Jill Stanton knows United Way.
A long-time employee of the Federal Reserve Bank, she’s been involved with United Way employee campaigns for 27 years and has been a frequent volunteer for Community Care day. Currently she is serving her first ever stint as a Loaned Executive, servicing United Way accounts during the current campaign year.
But, recently, she engaged with United Way in an entirely new fashion. It happened at the financial opportunity center at Chelsea CONNECT, operated in conjunction with lead partner The Neighborhood Developers. The center is one in a network (joining Roxbury and Lawrence), designed to provide a continuum of services for vulnerable individuals and families. This all-in-one center approach is a cornerstone of United Way’s drive to lift people out of poverty, equipping them with skills and putting them on a path to financial stability and success.
This day, Jill was at CONNECT as a volunteer to help with mock interviewing, a role-playing exercise that paired her with an employee from Bank of America to deliver practical, real-world tips and tactics to job-seekers.
“It was amazing,” she says. “This gave me a sense that we’re going in the right direction, for the community in general and United Way and Chelsea in particular.”
The morning began with a quick boot camp session, featuring both the “interviewers” and the “interviewees” getting a rundown of both the agenda and some introductory interview tactics. Jill found this particularly helpful as it defused nervousness and gave the job-seekers some useful starting points.
“You can tell that it put everyone at ease,” she said. “This wasn’t supposed to be an exercise of trial by fire.”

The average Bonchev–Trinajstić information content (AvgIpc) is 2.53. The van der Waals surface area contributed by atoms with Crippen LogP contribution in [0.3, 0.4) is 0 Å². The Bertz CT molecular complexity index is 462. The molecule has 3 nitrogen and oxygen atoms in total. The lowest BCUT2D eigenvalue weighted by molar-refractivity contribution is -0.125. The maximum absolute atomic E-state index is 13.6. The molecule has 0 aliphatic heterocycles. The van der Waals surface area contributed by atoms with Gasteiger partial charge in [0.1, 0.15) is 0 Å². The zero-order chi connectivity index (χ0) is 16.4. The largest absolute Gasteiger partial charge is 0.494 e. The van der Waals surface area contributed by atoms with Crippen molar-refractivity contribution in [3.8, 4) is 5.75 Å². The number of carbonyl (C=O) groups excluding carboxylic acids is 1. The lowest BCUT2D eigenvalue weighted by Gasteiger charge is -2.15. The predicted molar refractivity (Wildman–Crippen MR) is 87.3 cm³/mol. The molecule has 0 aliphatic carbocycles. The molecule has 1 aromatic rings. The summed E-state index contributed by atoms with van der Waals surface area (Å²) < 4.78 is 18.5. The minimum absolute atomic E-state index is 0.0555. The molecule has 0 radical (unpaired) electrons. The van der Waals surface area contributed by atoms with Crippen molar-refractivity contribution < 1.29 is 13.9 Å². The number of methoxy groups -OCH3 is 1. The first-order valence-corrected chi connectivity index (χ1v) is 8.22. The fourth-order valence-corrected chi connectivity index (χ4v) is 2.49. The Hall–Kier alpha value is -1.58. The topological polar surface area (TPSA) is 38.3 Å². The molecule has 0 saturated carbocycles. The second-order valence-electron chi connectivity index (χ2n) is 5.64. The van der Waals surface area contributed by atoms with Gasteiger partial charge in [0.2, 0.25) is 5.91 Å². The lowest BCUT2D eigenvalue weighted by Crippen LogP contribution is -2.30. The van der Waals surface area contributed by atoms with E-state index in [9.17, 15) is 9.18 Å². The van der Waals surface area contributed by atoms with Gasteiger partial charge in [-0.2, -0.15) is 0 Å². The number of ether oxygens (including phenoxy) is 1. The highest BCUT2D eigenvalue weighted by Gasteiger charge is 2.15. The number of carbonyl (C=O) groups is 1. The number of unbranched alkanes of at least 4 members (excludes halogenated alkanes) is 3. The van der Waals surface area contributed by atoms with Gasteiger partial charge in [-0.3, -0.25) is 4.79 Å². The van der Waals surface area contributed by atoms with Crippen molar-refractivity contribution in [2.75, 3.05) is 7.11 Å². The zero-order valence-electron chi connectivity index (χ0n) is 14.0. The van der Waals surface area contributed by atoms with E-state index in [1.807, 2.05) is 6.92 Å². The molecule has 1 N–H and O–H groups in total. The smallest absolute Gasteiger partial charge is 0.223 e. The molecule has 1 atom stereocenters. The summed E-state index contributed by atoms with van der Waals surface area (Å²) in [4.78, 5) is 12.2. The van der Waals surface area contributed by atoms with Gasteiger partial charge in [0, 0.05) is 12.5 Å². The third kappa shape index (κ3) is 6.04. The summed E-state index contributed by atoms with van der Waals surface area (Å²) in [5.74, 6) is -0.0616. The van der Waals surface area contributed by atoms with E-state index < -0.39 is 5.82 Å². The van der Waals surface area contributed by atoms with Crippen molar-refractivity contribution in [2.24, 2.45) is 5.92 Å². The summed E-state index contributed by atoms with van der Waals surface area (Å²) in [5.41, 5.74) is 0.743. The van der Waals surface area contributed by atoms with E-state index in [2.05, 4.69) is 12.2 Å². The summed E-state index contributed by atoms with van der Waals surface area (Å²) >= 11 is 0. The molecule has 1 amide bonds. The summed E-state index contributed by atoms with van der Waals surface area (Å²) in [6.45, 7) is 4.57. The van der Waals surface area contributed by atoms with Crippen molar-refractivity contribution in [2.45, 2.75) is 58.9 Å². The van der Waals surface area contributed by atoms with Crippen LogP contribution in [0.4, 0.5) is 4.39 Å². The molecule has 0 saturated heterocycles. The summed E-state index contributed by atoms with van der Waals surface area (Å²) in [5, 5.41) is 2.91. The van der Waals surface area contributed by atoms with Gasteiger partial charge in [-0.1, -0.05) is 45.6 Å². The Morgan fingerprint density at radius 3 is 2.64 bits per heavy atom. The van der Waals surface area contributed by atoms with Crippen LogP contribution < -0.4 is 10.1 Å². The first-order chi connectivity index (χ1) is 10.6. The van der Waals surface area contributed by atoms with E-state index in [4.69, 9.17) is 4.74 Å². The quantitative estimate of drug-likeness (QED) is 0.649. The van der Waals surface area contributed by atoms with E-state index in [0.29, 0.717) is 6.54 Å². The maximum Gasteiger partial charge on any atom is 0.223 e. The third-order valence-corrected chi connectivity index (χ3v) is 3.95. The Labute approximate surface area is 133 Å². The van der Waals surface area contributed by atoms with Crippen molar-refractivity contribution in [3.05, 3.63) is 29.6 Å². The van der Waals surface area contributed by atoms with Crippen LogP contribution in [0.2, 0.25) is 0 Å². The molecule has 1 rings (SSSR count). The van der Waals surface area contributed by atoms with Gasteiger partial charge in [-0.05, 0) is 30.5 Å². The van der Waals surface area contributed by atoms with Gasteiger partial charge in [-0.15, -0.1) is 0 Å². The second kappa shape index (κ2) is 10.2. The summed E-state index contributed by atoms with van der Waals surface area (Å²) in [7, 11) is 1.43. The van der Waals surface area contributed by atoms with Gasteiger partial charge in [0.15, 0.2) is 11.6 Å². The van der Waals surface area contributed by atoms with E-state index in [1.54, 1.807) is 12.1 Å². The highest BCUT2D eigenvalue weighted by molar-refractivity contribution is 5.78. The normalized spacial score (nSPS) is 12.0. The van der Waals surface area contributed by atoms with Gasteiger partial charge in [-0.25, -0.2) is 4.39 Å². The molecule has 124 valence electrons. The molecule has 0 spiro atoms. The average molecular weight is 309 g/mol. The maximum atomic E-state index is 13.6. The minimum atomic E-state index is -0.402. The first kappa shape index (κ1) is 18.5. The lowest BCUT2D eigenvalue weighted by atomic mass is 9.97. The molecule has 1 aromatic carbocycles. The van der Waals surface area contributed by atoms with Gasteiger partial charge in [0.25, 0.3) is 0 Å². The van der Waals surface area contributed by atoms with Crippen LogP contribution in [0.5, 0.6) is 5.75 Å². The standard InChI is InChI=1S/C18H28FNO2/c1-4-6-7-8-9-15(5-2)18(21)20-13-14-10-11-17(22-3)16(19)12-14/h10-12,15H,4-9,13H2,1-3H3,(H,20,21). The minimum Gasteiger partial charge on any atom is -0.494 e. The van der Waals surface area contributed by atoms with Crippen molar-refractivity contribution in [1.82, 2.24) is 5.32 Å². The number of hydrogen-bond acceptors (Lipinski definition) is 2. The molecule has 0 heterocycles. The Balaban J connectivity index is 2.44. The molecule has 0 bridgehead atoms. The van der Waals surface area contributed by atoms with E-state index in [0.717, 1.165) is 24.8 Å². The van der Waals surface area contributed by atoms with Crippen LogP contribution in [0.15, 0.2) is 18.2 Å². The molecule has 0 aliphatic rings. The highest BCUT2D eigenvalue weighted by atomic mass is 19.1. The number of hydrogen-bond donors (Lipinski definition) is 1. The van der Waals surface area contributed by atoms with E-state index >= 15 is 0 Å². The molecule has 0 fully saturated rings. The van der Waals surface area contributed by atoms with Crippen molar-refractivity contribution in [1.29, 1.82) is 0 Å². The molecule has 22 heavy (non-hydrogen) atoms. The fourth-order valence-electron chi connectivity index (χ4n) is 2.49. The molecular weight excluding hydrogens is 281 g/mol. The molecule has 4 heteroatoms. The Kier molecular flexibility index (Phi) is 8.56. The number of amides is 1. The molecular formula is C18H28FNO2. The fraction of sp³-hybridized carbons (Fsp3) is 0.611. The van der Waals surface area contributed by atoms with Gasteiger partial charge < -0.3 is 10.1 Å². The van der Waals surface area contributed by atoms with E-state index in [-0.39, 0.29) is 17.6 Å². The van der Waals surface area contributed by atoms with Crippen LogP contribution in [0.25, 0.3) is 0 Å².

When it came time to sit with the interviewees, that’s when the switch flipped, the exercise transitioning from a simple role-playing activity to perspective-altering life experience.
It was then she met a woman. A woman whose unemployment was the least of the challenges she had recently faced: within a two month period, she lost her job, her husband and her daughter to cancer. How do you even begin to negotiate with such loss?
For Jill, this woman’s story quickly morphed from tragic to hopeful; she was committed to pushing through the storm and improving her situation. For 22 minutes Jill and her co-volunteer delivered job-hunting advice and ran through the interview process, helping sharpen her skill-set.
“I felt hopeful,” Jill said. “She was getting really good professional advice in a very empathetic and realistic way. I felt that we had some real impact, having her look at her opportunities in a different way.”
The day ended with one more interview (culminating in an actual Bank of America job lead), but the experience has since lingered.
“This was participating in the community in a real way,” she says. “It was eye-opening to see the impact United Way, the Financial Stability Centers and the agencies are having in the community. This was an experience I couldn’t find anywhere else.”
Jill Stanton knows United Way. She speaks the lingo, has the verbiage down cold; she gives, advocates and volunteers. But thanks to a few hours one morning of working with those that her gifts, from a distance, have helped for so many years, she had an entirely new experience with the work of United Way: she felt it.